Waking Beauty

Waking Beauty is a new take on the traditional fairy story of Sleeping Beauty set in a re-purposed circular room papered with stencils and pasted pages of old books, fairy lights, fake flowers and cushions.

The story grapples bravely with an emotive subject and cleverly imagines the psychological damage homophobia would inflict upon the iconic figure of the beautiful princess.

Not Cricket Productions present an intelligent and fun piece that gets progressively darker as the story unfolds. A mother brings up her beautiful daughter to believe that one day she will marry a handsome prince, her beauty famed throughout the land. Finally the day comes where at a huge ball at the palace the Prince spots the girl and immediately falls passionately in love with her. They marry and begin their happily ever after.

But then things start to go horribly wrong. On their wedding night the prince is delighted to finally sleep with his bride, but she is repulsed by him and overcome by a mysterious illness. The night before a stranger’s visit has unsettled the princess and this disquiet turns to madness. Her mother locks her up in their cottage and refuses the increasingly frustrated Prince entry until her daughter has made a full recovery.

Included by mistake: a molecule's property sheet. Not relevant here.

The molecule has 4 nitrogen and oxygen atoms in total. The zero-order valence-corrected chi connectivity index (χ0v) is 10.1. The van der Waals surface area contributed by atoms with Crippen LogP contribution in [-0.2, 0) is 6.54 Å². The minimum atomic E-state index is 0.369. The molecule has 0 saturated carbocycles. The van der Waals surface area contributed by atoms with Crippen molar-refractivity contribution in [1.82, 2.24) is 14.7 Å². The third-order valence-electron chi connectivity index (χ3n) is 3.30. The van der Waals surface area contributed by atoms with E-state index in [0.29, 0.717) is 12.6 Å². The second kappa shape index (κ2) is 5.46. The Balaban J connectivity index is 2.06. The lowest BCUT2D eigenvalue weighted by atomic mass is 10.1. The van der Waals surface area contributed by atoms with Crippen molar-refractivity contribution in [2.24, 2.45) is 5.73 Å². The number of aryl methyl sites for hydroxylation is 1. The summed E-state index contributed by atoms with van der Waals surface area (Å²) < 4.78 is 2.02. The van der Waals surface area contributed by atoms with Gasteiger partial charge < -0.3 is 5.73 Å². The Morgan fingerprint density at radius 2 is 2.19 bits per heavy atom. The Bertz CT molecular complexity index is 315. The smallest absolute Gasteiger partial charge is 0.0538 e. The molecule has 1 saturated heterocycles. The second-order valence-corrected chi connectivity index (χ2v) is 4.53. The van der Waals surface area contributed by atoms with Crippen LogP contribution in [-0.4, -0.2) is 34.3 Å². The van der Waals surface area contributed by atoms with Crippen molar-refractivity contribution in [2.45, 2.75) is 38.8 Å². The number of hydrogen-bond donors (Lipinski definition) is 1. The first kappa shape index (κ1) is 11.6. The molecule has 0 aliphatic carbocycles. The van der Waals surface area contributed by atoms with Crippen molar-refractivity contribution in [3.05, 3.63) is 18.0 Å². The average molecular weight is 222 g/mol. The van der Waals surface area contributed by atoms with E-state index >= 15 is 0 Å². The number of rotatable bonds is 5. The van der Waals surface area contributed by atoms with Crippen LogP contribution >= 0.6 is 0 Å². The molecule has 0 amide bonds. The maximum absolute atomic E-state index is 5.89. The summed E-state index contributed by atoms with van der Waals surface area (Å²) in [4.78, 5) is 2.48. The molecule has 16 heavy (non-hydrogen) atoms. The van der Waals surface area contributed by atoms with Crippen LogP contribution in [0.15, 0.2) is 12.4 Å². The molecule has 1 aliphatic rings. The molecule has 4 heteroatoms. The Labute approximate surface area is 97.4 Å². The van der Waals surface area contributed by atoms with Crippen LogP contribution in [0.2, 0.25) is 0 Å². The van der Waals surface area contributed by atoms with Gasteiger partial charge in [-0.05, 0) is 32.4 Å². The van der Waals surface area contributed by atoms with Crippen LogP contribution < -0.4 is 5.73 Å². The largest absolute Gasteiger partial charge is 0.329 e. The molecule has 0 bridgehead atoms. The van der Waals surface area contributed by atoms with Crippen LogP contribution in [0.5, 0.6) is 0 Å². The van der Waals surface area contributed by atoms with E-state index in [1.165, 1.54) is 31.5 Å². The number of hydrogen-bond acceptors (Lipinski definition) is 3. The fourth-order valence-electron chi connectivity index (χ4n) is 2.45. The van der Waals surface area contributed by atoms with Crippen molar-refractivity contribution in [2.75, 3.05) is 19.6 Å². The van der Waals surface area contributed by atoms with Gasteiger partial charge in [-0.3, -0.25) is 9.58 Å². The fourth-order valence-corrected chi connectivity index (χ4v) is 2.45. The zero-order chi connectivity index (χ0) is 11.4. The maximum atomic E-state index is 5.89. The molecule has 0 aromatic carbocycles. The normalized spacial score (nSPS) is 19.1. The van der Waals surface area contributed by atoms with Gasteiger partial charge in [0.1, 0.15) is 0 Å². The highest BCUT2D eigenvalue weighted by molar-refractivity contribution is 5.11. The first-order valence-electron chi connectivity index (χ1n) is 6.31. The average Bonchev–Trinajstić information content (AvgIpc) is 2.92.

The story romps along at a good pace before revealing its clever twist which explores what happens when a fairy tale princess realises she is gay. The character of her lover is ostracised, bullied and branded as a witch and the handsome prince’s behaviour becomes increasingly ugly when he discovers the truth of his new wife’s feelings.

The actors are perky and energetic but none of them over act. The mother and prince characters are played for laughs but the jokes are never hammed up so their more serious moments remain legitimate. The Princess’s lover is particularly good, the actor portraying the role with sensitivity and poise so that the audience are left in no doubt that the Princess could and would love her deeply. The Princess herself perfectly embodies the fairy tale persona of winsome innocence and sparkling beauty, the crux of the show being that this pampered child has to learn to make her own choices to reach true happiness.

Inevitably with this kind of pastiche there are some elements that feel stale. The cheap Georgian costumes are a bit bland and there is a lot of convoluted scene changing which gets dull. That said there is an emotional maturity to this work that puts it above many other fairy tale retellings. The story grapples bravely with an emotive subject and cleverly imagines the psychological damage homophobia would inflict upon the iconic figure of the beautiful princess. 

Reviews by Lettie Mckie

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The Blurb

Once upon a time there lived a beautiful maiden. She dreamt her whole life of marrying the prince and being a princess. But as her happily ever after begins, a stranger appears on her mother’s doorstep and a strange sickness comes upon her. The prince sets out to save her troubled soul but what is he saving her from? Will this curse destroy her happy ending? This contemporary fairytale questions how much we choose who and what we are. Why should a girl want to be a fairytale princess? What if the maiden’s happiness isn’t the fairytale ending?